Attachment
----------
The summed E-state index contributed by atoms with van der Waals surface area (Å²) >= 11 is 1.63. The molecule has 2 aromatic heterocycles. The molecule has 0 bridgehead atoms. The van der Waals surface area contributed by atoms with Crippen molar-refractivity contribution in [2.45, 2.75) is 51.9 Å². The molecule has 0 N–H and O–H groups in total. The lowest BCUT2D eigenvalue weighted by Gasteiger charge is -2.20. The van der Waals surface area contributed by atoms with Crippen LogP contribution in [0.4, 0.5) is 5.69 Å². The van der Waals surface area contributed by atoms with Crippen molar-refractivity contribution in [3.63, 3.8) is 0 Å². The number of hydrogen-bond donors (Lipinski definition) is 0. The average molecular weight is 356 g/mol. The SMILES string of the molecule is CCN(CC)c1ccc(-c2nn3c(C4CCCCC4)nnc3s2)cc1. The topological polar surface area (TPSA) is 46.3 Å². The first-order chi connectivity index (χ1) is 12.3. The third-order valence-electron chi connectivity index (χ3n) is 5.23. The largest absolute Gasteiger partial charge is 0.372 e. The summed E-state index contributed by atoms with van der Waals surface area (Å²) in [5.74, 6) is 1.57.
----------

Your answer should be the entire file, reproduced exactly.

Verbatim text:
The summed E-state index contributed by atoms with van der Waals surface area (Å²) >= 11 is 1.63. The molecule has 2 aromatic heterocycles. The molecule has 0 bridgehead atoms. The van der Waals surface area contributed by atoms with Crippen molar-refractivity contribution in [2.45, 2.75) is 51.9 Å². The molecule has 0 N–H and O–H groups in total. The lowest BCUT2D eigenvalue weighted by Gasteiger charge is -2.20. The van der Waals surface area contributed by atoms with Crippen LogP contribution in [0.4, 0.5) is 5.69 Å². The van der Waals surface area contributed by atoms with Crippen molar-refractivity contribution in [3.63, 3.8) is 0 Å². The number of hydrogen-bond donors (Lipinski definition) is 0. The average molecular weight is 356 g/mol. The SMILES string of the molecule is CCN(CC)c1ccc(-c2nn3c(C4CCCCC4)nnc3s2)cc1. The topological polar surface area (TPSA) is 46.3 Å². The first-order chi connectivity index (χ1) is 12.3. The third-order valence-electron chi connectivity index (χ3n) is 5.23. The largest absolute Gasteiger partial charge is 0.372 e. The summed E-state index contributed by atoms with van der Waals surface area (Å²) in [5.74, 6) is 1.57.